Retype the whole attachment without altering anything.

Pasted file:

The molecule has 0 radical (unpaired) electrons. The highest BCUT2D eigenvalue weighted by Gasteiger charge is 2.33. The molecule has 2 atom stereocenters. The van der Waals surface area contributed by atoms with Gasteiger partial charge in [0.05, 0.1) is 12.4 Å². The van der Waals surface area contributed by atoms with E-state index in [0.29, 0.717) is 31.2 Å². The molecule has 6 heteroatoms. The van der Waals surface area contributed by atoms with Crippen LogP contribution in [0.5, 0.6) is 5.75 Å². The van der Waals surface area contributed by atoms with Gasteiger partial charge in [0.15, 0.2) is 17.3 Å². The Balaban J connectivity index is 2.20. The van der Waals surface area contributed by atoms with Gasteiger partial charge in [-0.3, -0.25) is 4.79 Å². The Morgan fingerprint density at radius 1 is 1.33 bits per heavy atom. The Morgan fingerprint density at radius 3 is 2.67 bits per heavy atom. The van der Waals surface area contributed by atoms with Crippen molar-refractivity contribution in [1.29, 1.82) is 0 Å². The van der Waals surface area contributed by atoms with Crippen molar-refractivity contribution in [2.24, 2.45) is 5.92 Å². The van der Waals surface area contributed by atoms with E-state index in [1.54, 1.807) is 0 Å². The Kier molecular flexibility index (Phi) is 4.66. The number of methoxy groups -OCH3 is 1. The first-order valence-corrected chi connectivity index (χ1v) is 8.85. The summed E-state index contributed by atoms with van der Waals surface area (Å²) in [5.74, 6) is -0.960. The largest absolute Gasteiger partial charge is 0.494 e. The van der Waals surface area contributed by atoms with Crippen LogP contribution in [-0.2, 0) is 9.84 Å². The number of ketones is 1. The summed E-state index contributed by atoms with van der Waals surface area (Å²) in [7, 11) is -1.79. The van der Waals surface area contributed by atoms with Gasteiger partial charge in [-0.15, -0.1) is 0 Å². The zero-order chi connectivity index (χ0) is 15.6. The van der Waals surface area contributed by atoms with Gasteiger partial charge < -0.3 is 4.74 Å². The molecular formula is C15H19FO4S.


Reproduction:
The molecule has 0 radical (unpaired) electrons. The highest BCUT2D eigenvalue weighted by Gasteiger charge is 2.33. The molecule has 2 atom stereocenters. The van der Waals surface area contributed by atoms with Gasteiger partial charge in [0.05, 0.1) is 12.4 Å². The van der Waals surface area contributed by atoms with E-state index in [0.29, 0.717) is 31.2 Å². The molecule has 6 heteroatoms. The van der Waals surface area contributed by atoms with Crippen LogP contribution in [0.5, 0.6) is 5.75 Å². The van der Waals surface area contributed by atoms with Gasteiger partial charge in [0.15, 0.2) is 17.3 Å². The Balaban J connectivity index is 2.20. The van der Waals surface area contributed by atoms with Gasteiger partial charge in [-0.3, -0.25) is 4.79 Å². The Morgan fingerprint density at radius 1 is 1.33 bits per heavy atom. The Morgan fingerprint density at radius 3 is 2.67 bits per heavy atom. The van der Waals surface area contributed by atoms with Crippen molar-refractivity contribution in [1.29, 1.82) is 0 Å². The van der Waals surface area contributed by atoms with Crippen molar-refractivity contribution in [2.24, 2.45) is 5.92 Å². The van der Waals surface area contributed by atoms with E-state index in [1.54, 1.807) is 0 Å². The Kier molecular flexibility index (Phi) is 4.66. The number of methoxy groups -OCH3 is 1. The first-order valence-corrected chi connectivity index (χ1v) is 8.85. The summed E-state index contributed by atoms with van der Waals surface area (Å²) in [5.74, 6) is -0.960. The largest absolute Gasteiger partial charge is 0.494 e. The van der Waals surface area contributed by atoms with Crippen LogP contribution in [-0.2, 0) is 9.84 Å². The number of ketones is 1. The summed E-state index contributed by atoms with van der Waals surface area (Å²) in [7, 11) is -1.79. The van der Waals surface area contributed by atoms with Gasteiger partial charge in [-0.15, -0.1) is 0 Å². The zero-order chi connectivity index (χ0) is 15.6. The van der Waals surface area contributed by atoms with Gasteiger partial charge < -0.3 is 4.74 Å². The molecular formula is C15H19FO4S.